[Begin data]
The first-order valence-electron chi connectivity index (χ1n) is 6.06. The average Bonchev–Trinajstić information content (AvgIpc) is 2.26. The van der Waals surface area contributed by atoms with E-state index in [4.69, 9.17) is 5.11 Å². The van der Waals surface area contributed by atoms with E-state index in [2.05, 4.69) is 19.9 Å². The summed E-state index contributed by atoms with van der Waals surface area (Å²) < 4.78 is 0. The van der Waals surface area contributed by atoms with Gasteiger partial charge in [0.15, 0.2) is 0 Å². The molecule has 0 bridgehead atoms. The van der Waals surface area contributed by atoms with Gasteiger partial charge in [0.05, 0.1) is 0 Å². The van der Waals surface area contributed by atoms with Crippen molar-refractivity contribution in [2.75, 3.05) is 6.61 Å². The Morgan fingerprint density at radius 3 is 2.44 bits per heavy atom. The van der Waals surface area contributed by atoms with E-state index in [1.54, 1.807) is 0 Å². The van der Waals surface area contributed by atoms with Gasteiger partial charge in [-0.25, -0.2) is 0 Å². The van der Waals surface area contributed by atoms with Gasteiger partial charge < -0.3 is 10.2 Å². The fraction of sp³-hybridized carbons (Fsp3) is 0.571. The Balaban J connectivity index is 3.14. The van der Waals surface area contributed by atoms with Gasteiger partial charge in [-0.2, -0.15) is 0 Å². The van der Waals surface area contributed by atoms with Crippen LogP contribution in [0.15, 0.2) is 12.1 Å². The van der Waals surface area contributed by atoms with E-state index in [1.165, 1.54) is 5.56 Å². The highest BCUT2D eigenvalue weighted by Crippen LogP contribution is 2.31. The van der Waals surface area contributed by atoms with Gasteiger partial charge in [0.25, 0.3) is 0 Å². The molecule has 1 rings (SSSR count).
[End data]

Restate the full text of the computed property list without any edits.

The first-order valence-electron chi connectivity index (χ1n) is 6.06. The average Bonchev–Trinajstić information content (AvgIpc) is 2.26. The van der Waals surface area contributed by atoms with E-state index in [4.69, 9.17) is 5.11 Å². The van der Waals surface area contributed by atoms with E-state index in [2.05, 4.69) is 19.9 Å². The summed E-state index contributed by atoms with van der Waals surface area (Å²) < 4.78 is 0. The van der Waals surface area contributed by atoms with Gasteiger partial charge in [0.15, 0.2) is 0 Å². The molecule has 0 bridgehead atoms. The van der Waals surface area contributed by atoms with Gasteiger partial charge in [0.05, 0.1) is 0 Å². The van der Waals surface area contributed by atoms with Crippen molar-refractivity contribution in [2.75, 3.05) is 6.61 Å². The Morgan fingerprint density at radius 3 is 2.44 bits per heavy atom. The van der Waals surface area contributed by atoms with E-state index in [1.54, 1.807) is 0 Å². The van der Waals surface area contributed by atoms with Gasteiger partial charge in [-0.25, -0.2) is 0 Å². The van der Waals surface area contributed by atoms with Gasteiger partial charge < -0.3 is 10.2 Å². The fraction of sp³-hybridized carbons (Fsp3) is 0.571. The Balaban J connectivity index is 3.14. The van der Waals surface area contributed by atoms with Gasteiger partial charge in [-0.2, -0.15) is 0 Å². The van der Waals surface area contributed by atoms with Crippen LogP contribution in [0.15, 0.2) is 12.1 Å². The van der Waals surface area contributed by atoms with E-state index in [1.165, 1.54) is 5.56 Å². The highest BCUT2D eigenvalue weighted by Crippen LogP contribution is 2.31. The van der Waals surface area contributed by atoms with Gasteiger partial charge in [0.25, 0.3) is 0 Å². The molecule has 1 rings (SSSR count).